Four more cases of COVID-19 reported in northern B.C.

Four more cases of COVID-19 have been confirmed in the Northern Health region.

On Friday, provincial health officer Dr. Bonnie Henry said there has been a total of 21 cases of the disease detected in the north. One additional person in northern B.C. was hospitalized on Friday, and the number of patients currently in critical care remained three.

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The number of people in the Northern Health region who had fully recovered remained a seven, leaving 14 active cases in the north.

"The risk remains high for everyone in British Columbia. We are in the middle of it. This is our time to hold the line," Henry said. "All of us must continue to do those basic things: to clean our hands, to stay at home as much as possible... We have to have united focus for the next while."

The province saw a total of 53 more confirmed cases, bringing the B.C. total of 1,174.

Four more people in B.C. died from COVID-19, Henry said, of which three were from the outbreaks at the Lynn Valley Care Centre and Haro Park Centre long-term care facilities in the Lower Mainland. In total, 24 of the 35 COVID-19 deaths in B.C have been linked to those two outbreaks, Henry said.

Across the province 146 people were hospitalized for the disease as of Friday afternoon, with 64 in critical care. The number of people who had fully recovered grew to 673, up from 641 on Thursday.

The province is now in the second incubation period for COVID-19 since strong social distancing measures were put in place, Henry said.

"The first incubation period, we knew there were people who had already been exposed. There was nothing we could do but try to detect them early and make sure treatment was available," she said. "This next two weeks is our line. This is the time when we'll see if our measures are working."

While the number of new cases in B.C. has continued to grow, the rate of infections hasn't been accelerating, she said.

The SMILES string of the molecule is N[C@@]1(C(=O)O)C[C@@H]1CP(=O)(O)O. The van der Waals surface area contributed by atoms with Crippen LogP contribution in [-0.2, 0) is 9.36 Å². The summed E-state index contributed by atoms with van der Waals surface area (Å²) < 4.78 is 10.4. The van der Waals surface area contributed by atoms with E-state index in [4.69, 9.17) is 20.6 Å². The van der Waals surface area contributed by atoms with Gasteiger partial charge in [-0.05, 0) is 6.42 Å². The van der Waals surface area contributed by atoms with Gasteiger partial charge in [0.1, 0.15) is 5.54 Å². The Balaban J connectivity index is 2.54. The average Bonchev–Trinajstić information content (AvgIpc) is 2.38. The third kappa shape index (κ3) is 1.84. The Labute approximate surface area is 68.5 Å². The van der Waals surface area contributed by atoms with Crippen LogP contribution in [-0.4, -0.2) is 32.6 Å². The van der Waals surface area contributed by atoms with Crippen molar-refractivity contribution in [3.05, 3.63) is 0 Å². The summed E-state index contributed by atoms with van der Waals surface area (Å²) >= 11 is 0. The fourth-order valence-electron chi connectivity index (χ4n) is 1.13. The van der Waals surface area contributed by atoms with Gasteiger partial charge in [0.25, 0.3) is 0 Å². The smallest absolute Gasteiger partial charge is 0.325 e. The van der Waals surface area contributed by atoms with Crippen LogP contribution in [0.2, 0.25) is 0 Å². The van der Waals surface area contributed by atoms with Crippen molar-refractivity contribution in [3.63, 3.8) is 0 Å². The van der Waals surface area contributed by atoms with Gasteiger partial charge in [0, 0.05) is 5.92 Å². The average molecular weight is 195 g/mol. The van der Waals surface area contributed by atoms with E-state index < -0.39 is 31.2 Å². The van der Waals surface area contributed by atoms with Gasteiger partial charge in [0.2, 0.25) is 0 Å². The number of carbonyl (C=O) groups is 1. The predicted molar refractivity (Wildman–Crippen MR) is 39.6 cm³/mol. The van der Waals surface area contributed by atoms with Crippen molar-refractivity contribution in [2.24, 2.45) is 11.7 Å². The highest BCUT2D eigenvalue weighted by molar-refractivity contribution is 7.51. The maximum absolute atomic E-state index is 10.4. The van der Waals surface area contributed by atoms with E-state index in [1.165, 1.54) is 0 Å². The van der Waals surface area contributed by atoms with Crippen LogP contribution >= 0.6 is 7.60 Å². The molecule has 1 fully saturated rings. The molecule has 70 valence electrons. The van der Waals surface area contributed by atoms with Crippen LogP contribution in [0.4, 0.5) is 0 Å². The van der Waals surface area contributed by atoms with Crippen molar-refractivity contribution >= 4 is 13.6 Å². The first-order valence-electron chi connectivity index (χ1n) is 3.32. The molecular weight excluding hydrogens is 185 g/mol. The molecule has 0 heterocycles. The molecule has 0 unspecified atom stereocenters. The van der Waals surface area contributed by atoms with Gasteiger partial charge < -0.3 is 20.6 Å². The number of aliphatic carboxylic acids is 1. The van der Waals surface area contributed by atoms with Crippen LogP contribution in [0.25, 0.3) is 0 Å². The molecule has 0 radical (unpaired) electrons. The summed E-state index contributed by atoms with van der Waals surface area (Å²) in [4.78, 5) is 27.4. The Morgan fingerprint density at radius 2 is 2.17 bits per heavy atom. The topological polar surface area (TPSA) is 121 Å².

"We're coping right now, but there are many known unknowns and unknown unknowns," Henry said. "We're still part of that global community, and what happens in the United States effects what happens here."

B.C. Health Minister Adrian Dix said there are 4,399 hospital beds available across the province. As of Friday afternoon, 59 per cent of hospital beds in the province were currently occupied and 54.3 of critical care beds were full, he said.

A major contributor to the available space in B.C. hospitals was the cancellation of elective surgeries, Dix said. As of Friday, 11,276 elective surgeries – including 1,208 hip and knee surgeries – have been cancelled across the province.

"We are committed to getting back to these surgeries," he said.

Health authorities have been looking at agreements with private clinics to help manage the backlog of surgeries once the COVID-19 pandemic has ended, Dix said.

The importance of managing the available supply of personal protective equipment like N95 masks was highlighted on Friday when U.S. President Donald Trump demanded Minnesota-based mask producer 3M stop the export of masks to Canada and other countries (see full story).

Retaliating with export bans aimed at the U.S. would just escalate the problem and help nobody, Dix said.

"We shouldn't respond with retaliation, we should respond with force, but not with retaliation," Dix said. "What we need to do is convince our American friends that this is wrong for them and wrong for us. COVID-19 doesn't know borders. We are generally, as a whole globe, in this together."

Canada and B.C. have a strong interest in seeing the U.S. contain its outbreak of the pandemic, he added. The outbreak in Washington state directly impacted B.C.

"We strongly support the efforts of the government of Canada to ensure the supplies of (protective equipment)," Dix said. "We are not going to stop until we get the tools and (protective equipment) we need."

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